time, and had a grave and mighty opinion for it. The rest I leave to his relation, and mine own attendance.

I hope his Majesty will look to it, that the fines now to come in may do him most good. Both causes produce fines of one hundred and fourscore thousand pounds, whereof one hundred thousand may clear the anticipations, and then the assignations may pass under the great seal, to be enrollable; so as we shall need to think of nothing but the arrears in a manner, of which I wish the 20,000l. to the strangers, with the interest, be presently satisfied. The remain may serve for the king's present and urgent occasions. And if the king intend any gifts, let them stay for the second course, for all is not yet done, but nothing out of these, except the king should give me the 20,000l. I owe Peter Vanlore out of his fine, which is the chief debt I owe. But this I speak merrily. I ever rest

Your lordship's most obliged friend and faithful servant,


Kew, December 12, 1619.

After I had written this letter, I received from your lordship, by my servant, his Majesty's acceptation of my poor services; for which I pray your lordship to present to his Majesty my most humble thanks. I have now other things in my mind for his Majesty's service, that no time be lost.


His Majesty hath been pleased, out of his gracious care of Sir Robert Killigrew, to refer a suit of his, for certain concealed lands, to your lordship and the rest of the commissioners for the treasury; the like whereof hath been heretofore granted to many others. My desire to your lordship is, that he being a gentleman, whom I love and wish very well unto, your lordship would show him, for my sake, all the favour you can, in farthering his suit. Wherein your lordship shall do me a courtesy, for which I will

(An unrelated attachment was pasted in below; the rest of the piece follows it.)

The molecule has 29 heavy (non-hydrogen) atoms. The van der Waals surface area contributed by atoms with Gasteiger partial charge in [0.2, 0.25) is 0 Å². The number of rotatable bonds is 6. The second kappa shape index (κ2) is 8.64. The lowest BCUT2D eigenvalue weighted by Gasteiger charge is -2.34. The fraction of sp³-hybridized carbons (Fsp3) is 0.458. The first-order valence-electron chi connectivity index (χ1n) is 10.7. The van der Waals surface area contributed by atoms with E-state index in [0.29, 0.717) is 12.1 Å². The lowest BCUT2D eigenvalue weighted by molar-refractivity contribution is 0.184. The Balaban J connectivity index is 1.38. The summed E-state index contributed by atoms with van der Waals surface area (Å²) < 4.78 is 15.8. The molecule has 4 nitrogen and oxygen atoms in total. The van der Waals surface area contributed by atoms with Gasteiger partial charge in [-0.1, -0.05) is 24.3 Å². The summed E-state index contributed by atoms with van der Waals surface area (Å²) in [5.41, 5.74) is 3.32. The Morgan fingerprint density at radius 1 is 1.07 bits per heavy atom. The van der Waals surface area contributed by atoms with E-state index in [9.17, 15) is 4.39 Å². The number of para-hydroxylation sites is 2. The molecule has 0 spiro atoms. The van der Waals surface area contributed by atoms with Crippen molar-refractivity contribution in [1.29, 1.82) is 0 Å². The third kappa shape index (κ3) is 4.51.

ever rest

Your lordship's faithful friend and servant,

Royston, December 25, 1619.

court, and not there, but for making of conventicles and commotions, and for scandalizing the king, the bishops, and clergy. Dr. Fuller, in his Church History of Britain, Book X. P. 77. § 64, mentions his having heard Mr. Traske preach, and remarks, that his voice had more strength than any thing else he delivered; and that after his recantation he relapsed, not into the same, but other opinions, rather humorous than hurtful, and died obscurely at Lambeth in the reign of king Charles I.

Who in the parliament, which began January 30, 1620-1, was sentenced to be degraded and rendered incapable of bearing any office, for practising several abuses, in setting up new inns and alehouses, and exacting great sums of money of the people, by pretence of letters patents granted him for that purpose. But he fled into foreign parts, finding himself abandoned by the marquis of Buckingham, on whom he had depended for protection.